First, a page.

Tuesday, June 9, 2020

My Pattern Design Business Experience - Part Seven!

This week I want to wrap up this blog series on starting a pattern design business and thank everyone that has read it and continues to follow my blog posts. Over the past several weeks, I have talked a little bit about myself and why I decided to start my business. Additionally, I covered what it took to start the business and how it has changed over time. Then I jumped into what my average day looks like and how I handle the challenges of running a business.

Before I close, I want to build a little more on a topic I started last week. That is keeping an eye on the industry and what others are doing. Another aspect of this is getting involved with the industry by networking with others in the business. Look for groups or guilds to join, certification to obtain, or just go out and make friends that quilt. There are many reasons for this, and the primary one is that you can not run a successful business in a vacuum. No one will know you exist.

More importantly, no one knows everything, and getting out and being apart of the industry allows learning from others. For several years, I was an ambassador for Island Batiks. During this period, as an ambassador, I had to produce projects monthly for them that helped them advertise their fabric lines. In return, I receive sample fabric from them and other quilting notions. More importantly, they challenged my design skills and forced me to think out of the box. As a result, I believe I am a better designer over what I would have been without their challenges.

Then when I discovered the Studio 180 Design Tools and the Sue Pelland Designs Templates and became certified. I learned that I needed to start teaching, which is another skill that I am still working on mastering. Anyway, becoming certified has opened me to additional pathways for income for my business. On top of that, these groups host training events that only certified instructors are invited too. During these events, new techniques are covered, old skills can be refined, and most importantly, friendships are built. These new friends can be great for encouragement, lending a hand, or just being someone to talk to that shares a common interest.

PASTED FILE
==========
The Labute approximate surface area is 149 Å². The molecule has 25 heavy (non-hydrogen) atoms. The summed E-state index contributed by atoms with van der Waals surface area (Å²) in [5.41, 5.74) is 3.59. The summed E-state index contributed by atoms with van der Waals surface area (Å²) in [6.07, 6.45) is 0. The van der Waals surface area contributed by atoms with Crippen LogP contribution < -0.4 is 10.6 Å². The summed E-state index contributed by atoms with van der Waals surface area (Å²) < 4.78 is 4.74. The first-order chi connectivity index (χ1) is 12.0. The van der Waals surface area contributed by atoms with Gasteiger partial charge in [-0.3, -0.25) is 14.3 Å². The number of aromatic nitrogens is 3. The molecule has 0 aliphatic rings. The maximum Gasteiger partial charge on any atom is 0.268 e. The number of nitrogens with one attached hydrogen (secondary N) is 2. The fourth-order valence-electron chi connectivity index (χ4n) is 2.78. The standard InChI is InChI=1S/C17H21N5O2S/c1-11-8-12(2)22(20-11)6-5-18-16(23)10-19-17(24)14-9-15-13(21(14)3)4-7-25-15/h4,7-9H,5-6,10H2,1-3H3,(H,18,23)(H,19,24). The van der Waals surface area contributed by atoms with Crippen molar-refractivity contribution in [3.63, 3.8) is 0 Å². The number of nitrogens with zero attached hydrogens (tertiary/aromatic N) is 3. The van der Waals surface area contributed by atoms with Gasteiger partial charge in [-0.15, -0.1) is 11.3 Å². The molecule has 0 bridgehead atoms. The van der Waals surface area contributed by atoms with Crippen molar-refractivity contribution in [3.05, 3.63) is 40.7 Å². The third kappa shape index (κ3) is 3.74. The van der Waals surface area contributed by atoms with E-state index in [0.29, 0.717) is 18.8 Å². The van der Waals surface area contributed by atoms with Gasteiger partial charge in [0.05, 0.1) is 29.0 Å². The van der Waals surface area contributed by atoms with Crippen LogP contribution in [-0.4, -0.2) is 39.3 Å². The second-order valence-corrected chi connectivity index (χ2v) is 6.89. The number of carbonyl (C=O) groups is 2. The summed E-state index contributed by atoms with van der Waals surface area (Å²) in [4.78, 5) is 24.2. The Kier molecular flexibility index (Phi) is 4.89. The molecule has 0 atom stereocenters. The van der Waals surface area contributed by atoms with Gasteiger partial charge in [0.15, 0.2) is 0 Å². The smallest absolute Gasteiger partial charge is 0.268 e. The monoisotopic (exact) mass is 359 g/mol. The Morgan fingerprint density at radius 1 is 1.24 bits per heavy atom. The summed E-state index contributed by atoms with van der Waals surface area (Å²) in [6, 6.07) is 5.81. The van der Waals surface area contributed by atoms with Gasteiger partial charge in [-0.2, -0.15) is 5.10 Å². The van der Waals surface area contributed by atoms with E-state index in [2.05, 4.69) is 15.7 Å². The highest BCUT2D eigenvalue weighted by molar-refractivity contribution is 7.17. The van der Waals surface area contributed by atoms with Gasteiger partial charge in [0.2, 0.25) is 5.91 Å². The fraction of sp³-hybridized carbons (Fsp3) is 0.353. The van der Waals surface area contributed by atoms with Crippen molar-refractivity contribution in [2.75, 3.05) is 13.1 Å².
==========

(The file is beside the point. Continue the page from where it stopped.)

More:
Finally, I believe it is important to start attending the trade shows, for example, Spring and Fall Quilt Markets. These shows are reserved for professionals in the quilting industry. They are a great way to meet quilt shop owners, fabric company representatives, and even distributors. It is also a great venue that you can show off your latest designs and products. Attending the shows can be expensive, but in the long run, the interest you can generate in your plans will hopefully cover the cost.

Now, I want to close the series with the questions; if I knew everything back then that I know now, would I still start this business? I would answer yes to that. Although, if I could go back in time with my current knowledge, I am sure I would make some changes along the way and do a couple of things differently. However, overall, I do not believe I would make wholesale changes. My business is a lot of work and eats up a lot of time, but it is my passion that I wish to share with everyone.

Again, thank you for following along on my journey.


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